ROAD TO GUANTANAMO, THE
(director: Michael Winterbottom and Mat Whitecross; cinematographer: Marcel Zyskind; editor: Mat Whitecross/Michael Winterbottom; music: Harry Escott/Molly Nyman; cast: Riz Ahmed (Shafiq), Farhad Harun (Ruhel), Waqar Siddiqui (Monir), Arfan Usman (Asif); Runtime: 91; MPAA Rating: R; producer: Andrew Eaton and Melissa Parmenter; Roadside Attractions; 2006)
“… Muddled–yet haunting even if it should prove to be only slightly true.”
Reviewed by Dennis Schwartz
Michael Winterbottom (“In This World”/”9 Songs”) and Mat Whitecross codirect this uneven POW docudrama that pretends to offer a terrifying first-hand account of three young British Muslim men from Tipton, of Pakistani descent, Riz Ahmed (Shafiq), Farhad Harun (Ruhel), and Arfan Usman (Asif), who were detained for over two years without charges at Guantánamo Bay, Cuba, by the American military. It’s filmed as a combination of documentary footage and dramatic re-enactments–using both interviews and news footage–that left me unsure of what to believe is true as it all seemed muddled–yet haunting even if it should prove to be only slightly true. It was the winner of the Silver Bear at the 2006 Berlin Film Festival.
The film opens with George W. Bush, in the usual simplistic way he has of putting things in black and white terms, petulantly telling the press conference “These are bad people,” referring to the Taliban prisoners captured in Afghanistan by the Northern Alliance in 2001 and turned over to the U.S. forces to be held in Guantánamo. It then follows the nightmarish tale of the three above named Brits, and a fourth who disappeared there, going to Pakistan in late 2001 for a wedding. Curious about seeing Afghanistan, they easily cross the open border and arrive at Kandahar when the bombings begin. They trek to Kabul for safety, but that city is also being bombed; and when they attempt to return to Pakistan, they are unfortunate in taking a van that becomes part of a Taliban convoy and are arrested in Kundun province. Unable to articulate what they are doing there, after their stay in an Afghan prison they are held as detainees in Guantánamo. The filmmakers present them as good Muslims and not as fundamentalists, but also as being somewhat wise guys who talk in profanities–some have been in trouble with the law before for minor offenses.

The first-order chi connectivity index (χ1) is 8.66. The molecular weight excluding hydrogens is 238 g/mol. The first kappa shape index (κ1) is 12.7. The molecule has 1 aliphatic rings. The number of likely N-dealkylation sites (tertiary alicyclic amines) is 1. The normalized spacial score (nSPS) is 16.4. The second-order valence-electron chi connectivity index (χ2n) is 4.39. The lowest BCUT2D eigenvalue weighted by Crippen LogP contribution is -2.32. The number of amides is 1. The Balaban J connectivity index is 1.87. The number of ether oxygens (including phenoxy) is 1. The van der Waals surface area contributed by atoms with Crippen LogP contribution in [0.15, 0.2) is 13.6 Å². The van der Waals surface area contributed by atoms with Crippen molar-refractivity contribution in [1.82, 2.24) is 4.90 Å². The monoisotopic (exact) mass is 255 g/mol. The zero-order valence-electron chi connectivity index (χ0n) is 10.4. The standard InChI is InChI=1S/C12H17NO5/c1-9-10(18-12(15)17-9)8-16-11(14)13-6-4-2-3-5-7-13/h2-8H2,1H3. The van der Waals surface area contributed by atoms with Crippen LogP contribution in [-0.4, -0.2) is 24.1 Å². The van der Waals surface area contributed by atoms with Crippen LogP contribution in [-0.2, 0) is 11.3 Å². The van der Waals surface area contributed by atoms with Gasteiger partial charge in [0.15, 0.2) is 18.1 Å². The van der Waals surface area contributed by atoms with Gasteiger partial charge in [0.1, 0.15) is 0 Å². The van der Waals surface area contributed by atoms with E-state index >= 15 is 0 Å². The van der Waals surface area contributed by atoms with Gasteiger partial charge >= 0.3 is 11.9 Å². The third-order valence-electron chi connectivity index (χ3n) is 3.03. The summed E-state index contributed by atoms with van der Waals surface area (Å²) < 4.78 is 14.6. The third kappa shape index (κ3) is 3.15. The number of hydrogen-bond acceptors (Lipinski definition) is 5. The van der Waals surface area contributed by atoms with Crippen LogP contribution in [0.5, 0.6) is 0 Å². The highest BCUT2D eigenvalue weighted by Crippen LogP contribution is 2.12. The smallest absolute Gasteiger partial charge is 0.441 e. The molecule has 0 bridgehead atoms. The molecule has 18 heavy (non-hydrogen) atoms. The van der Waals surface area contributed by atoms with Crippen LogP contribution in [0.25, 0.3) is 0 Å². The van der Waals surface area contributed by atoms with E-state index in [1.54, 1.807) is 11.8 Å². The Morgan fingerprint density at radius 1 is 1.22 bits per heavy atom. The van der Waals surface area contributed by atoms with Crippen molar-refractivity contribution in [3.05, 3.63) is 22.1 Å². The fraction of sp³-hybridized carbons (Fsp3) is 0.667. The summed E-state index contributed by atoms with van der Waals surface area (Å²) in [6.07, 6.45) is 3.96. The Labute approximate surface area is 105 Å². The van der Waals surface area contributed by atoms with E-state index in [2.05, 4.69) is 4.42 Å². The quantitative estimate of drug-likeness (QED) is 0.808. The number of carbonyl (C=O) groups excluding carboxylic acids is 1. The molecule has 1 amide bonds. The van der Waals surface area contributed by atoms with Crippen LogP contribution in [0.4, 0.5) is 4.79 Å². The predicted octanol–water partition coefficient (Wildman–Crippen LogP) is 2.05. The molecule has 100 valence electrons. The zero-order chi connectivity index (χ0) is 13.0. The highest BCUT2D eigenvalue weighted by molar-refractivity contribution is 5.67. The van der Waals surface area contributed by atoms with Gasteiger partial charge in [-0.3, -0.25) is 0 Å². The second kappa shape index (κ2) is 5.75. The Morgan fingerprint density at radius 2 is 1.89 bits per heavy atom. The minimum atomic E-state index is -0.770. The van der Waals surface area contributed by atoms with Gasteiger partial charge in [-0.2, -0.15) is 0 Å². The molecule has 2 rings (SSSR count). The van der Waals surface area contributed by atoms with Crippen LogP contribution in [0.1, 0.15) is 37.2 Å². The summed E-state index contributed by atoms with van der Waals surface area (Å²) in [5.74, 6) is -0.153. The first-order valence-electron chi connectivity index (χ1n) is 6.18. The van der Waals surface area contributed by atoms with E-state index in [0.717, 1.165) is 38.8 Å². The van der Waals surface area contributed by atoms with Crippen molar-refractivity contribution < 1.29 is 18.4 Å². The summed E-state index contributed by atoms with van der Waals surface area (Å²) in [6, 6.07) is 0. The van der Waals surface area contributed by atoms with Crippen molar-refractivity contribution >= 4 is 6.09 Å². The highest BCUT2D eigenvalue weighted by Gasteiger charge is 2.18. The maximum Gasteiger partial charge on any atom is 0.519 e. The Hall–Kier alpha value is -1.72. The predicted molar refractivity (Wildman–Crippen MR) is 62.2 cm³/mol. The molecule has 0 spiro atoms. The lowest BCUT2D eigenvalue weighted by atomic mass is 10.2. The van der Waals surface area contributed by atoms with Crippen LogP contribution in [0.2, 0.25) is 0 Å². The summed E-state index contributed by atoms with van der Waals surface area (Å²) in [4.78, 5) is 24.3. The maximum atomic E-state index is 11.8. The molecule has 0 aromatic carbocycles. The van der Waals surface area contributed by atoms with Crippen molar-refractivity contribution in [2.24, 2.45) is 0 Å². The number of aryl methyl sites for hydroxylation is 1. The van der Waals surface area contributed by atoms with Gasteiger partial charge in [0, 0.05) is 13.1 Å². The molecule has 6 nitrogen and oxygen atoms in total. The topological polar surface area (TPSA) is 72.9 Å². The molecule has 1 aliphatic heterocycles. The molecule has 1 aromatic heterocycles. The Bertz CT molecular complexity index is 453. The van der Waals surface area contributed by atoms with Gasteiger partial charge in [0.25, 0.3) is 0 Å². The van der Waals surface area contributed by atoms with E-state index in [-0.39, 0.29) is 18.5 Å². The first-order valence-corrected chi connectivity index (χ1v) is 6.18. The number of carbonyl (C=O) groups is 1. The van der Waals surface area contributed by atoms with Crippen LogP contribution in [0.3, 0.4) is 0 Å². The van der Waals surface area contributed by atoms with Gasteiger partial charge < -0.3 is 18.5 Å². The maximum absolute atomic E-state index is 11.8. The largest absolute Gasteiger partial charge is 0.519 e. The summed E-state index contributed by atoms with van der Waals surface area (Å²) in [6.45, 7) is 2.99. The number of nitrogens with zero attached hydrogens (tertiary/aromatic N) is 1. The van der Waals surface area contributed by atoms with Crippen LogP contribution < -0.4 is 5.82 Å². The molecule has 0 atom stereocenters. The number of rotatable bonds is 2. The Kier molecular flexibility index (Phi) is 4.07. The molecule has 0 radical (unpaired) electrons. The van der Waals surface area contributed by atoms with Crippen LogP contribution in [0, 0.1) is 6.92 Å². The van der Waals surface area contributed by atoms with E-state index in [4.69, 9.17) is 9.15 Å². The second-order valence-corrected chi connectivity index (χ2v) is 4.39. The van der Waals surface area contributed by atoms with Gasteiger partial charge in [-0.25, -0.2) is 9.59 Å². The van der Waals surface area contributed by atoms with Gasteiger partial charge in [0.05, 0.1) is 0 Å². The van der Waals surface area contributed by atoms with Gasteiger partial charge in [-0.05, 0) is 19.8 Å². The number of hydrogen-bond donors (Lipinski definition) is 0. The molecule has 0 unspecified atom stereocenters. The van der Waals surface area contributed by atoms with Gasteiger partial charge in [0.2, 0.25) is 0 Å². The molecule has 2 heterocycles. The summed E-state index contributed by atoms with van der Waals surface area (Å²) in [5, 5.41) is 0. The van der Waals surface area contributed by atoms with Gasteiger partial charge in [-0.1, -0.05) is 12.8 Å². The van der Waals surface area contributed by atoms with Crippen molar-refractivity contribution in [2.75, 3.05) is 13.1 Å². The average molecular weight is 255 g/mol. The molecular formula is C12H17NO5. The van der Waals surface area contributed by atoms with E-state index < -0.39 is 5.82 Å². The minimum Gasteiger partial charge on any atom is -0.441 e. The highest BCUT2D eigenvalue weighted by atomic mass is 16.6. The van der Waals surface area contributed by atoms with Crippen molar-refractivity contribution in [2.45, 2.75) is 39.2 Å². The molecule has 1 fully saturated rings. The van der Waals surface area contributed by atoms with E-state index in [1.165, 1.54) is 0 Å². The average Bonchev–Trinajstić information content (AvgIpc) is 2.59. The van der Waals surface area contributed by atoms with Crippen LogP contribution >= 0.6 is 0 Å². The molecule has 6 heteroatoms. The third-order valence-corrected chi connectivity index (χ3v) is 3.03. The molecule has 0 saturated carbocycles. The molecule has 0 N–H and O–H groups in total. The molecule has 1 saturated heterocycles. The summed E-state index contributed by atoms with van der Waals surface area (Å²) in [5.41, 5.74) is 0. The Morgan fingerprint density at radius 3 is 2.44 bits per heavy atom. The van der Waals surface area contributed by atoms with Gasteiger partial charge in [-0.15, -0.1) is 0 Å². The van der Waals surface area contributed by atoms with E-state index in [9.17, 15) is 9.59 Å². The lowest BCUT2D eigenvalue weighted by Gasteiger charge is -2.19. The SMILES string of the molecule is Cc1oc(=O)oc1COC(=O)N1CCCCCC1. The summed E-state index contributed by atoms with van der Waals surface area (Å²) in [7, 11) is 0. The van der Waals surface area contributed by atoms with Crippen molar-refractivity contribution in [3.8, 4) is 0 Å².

The heart of the film follows their rough treatment while being processed (beatings, continual questioning that suggests they are al-Qaeda and bags placed over their heads) and then their daily regimen in prison camp (kept in shackles in dog kennel-like cages, unable to pray or talk, constant harassment and endless meaningless interrogations). The prison treatment by the Americans is the scary part, not because all those there are innocent but because it’s frightening to see how far this administration has taken us away from our core values as a decent democratic people by using torture as a viable means to get information–something the majority of Americans still would not tolerate. This inhuman imprisonment coupled with the Iraq War, indicates how low this administration is willing to take this country while still not making the world any safer or seemingly getting us nearer to those who planned the attack on the WTC or even breaking down these three Brit detainees.
This irregular imprisonment (which might be at odds with the Geneva Convention) plus all the other mistakes we have made in pursuing a war in Iraq, has made us look bad to the rest of the world. The Road to Guantánamo serves as some kind of record, even if it’s a questionable one, for us to see what we have become under this death-like Bush administration.
REVIEWED ON 10/2/2006 GRADE: B